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SARSA case study in emerging infections$
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Angela McLean, Robert May, John Pattison, and Robin Weiss

Print publication date: 2005

Print ISBN-13: 9780198568193

Published to Oxford Scholarship Online: September 2007

DOI: 10.1093/acprof:oso/9780198568193.001.0001

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Influenza as a model system for studying the cross-species transfer and evolution of the SARS coronavirus

Influenza as a model system for studying the cross-species transfer and evolution of the SARS coronavirus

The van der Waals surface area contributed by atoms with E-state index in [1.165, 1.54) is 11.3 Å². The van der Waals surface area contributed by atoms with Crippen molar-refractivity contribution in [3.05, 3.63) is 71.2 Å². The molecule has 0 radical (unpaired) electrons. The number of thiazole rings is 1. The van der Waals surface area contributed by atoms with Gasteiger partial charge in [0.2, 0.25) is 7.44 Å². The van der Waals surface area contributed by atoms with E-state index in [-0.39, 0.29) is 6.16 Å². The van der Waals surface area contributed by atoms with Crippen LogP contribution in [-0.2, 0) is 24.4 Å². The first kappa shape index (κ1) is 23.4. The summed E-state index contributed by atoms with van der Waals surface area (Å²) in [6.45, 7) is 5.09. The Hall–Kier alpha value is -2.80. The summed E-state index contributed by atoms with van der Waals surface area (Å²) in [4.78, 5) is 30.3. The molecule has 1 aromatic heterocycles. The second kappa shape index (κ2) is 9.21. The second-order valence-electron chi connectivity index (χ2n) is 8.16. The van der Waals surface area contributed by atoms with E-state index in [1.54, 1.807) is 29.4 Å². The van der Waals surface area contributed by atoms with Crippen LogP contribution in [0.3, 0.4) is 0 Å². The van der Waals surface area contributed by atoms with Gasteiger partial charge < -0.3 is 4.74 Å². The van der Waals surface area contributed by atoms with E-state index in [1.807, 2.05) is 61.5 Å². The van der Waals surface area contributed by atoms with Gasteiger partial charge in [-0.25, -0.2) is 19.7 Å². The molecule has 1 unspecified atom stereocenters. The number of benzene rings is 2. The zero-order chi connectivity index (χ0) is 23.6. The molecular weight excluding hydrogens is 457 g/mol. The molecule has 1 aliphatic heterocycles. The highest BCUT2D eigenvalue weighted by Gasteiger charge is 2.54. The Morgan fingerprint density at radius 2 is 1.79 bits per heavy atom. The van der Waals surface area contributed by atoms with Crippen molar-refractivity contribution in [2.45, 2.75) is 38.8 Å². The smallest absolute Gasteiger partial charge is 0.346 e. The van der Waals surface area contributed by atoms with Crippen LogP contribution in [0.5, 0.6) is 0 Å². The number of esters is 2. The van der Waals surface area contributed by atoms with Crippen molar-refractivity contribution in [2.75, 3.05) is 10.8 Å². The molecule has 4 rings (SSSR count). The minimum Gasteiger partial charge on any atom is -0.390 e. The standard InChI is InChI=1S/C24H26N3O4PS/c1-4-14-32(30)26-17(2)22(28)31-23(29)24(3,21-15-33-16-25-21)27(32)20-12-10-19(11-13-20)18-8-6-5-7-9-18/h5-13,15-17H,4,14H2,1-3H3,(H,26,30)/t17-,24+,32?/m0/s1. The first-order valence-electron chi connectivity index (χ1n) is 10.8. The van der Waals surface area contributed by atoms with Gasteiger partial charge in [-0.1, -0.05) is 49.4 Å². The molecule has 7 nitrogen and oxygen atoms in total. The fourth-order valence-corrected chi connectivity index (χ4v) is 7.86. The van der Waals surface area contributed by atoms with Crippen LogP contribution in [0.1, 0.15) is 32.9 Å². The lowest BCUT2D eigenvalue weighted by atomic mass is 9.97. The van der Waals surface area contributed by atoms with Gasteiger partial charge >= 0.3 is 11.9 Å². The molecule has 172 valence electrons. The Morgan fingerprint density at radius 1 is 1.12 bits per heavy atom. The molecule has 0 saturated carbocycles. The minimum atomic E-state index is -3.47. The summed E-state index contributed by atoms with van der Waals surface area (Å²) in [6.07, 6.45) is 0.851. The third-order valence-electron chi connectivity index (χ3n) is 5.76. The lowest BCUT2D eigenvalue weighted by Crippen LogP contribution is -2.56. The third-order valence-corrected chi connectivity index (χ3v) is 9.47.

Chapter:
(p.24) CHAPTER 4 Influenza as a model system for studying the cross-species transfer and evolution of the SARS coronavirus
Source:
SARS
Author(s):

Robin M. Bush

Publisher:
Oxford University Press
DOI:10.1093/acprof:oso/9780198568193.003.0004

The influenza virus is perhaps the most intensely studied of human pathogens. Effective vaccines have been available for over fifty years, yet influenza continues to present a major threat to public health. Does this bode ill for the control of SARS should it return? This chapter relates several recent evolutionary studies that provide insight into the ability of influenza to infect humans repeatedly throughout their lives. It reviews some common misconceptions about influenza which, in retrospect, were not far-fetched but simply based on limited data. These lessons may be pertinent if we hope to come quickly to grips with emerging infections such as SARS or avian flu.

Keywords:   influenza, pathogens, vaccination, public health, avian flu

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